Tea is from young leaves of an evergreen small tree, native to the higher lands of Asia's S.E. monsoon region. In 1752, Linnaeus described the tea tree as a single species, Thea sinensis. Later, however, he recognized two species, Thea Bohea and Thea viridis, as cultivated in China, and it was long thought that these were the origin of black and green tea respectively. Most botanists now agree that there is only one species and that the various forms are varieties of the Tea Sinensis.
When left to its natural habit of growth and not subjected to the repeated pruning necessary for the production of a size and shape convenient for plucking, the tea plant may attain the dimensions of a tree, 20 or 30 feet in height. Its leaves are elliptical-oblong or pointed, toothed along the margin except at the base, smooth on both sides, green, shining, and supported on short stalks. Oil glands present in the substance of the leaf contain an essential or volatile oil. The flowers, resembling those of the mock orange, are slightly fragrant, white or cream-colored, and appear solitary or in clusters of two or three in the axils of the leaves. The fruit is a 3-celled capsule, usually with one large spherical seed in each rounded compartment.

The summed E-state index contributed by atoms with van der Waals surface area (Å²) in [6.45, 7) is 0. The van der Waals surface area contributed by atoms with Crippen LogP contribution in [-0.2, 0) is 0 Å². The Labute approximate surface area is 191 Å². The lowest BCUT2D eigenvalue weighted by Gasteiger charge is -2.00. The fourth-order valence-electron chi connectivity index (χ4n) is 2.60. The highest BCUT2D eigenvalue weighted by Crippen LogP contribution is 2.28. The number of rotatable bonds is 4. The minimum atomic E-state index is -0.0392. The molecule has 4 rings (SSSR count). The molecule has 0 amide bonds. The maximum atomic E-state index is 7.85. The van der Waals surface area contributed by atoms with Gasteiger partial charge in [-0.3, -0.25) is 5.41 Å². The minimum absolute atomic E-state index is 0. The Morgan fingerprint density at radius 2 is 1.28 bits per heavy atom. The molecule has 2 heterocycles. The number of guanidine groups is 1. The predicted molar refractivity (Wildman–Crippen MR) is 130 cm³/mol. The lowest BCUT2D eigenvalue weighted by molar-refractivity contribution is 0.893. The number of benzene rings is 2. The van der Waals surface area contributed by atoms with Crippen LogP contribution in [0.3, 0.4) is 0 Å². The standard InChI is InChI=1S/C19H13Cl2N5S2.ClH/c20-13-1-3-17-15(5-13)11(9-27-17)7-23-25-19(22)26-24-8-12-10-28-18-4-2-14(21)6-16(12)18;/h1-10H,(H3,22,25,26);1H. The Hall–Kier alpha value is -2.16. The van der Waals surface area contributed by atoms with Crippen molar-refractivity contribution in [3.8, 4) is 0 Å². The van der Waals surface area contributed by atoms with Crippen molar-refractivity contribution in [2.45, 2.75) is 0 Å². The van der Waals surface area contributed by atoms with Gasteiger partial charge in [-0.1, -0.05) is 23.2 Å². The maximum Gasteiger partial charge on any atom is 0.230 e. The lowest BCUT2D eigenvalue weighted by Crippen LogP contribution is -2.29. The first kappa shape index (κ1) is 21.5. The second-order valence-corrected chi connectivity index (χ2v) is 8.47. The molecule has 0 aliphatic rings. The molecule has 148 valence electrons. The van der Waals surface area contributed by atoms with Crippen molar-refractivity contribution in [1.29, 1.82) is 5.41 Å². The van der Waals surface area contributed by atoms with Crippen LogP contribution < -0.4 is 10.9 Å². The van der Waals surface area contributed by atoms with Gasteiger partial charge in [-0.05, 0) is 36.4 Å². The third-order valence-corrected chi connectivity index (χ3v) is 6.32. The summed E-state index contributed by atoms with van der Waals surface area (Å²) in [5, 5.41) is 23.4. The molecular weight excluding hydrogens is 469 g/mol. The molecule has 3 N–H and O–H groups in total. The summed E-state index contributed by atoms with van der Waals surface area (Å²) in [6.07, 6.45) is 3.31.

The tea plant thrives best in humid tropical or subtropical regions with high temperatures, a long growing season, and a heavy, well-distributed rainfall to ensure a continuous, rapid growth of new and tender shoots. It favors rocky, undulating tracts where water flows freely, yet without washing away the light, friable soil.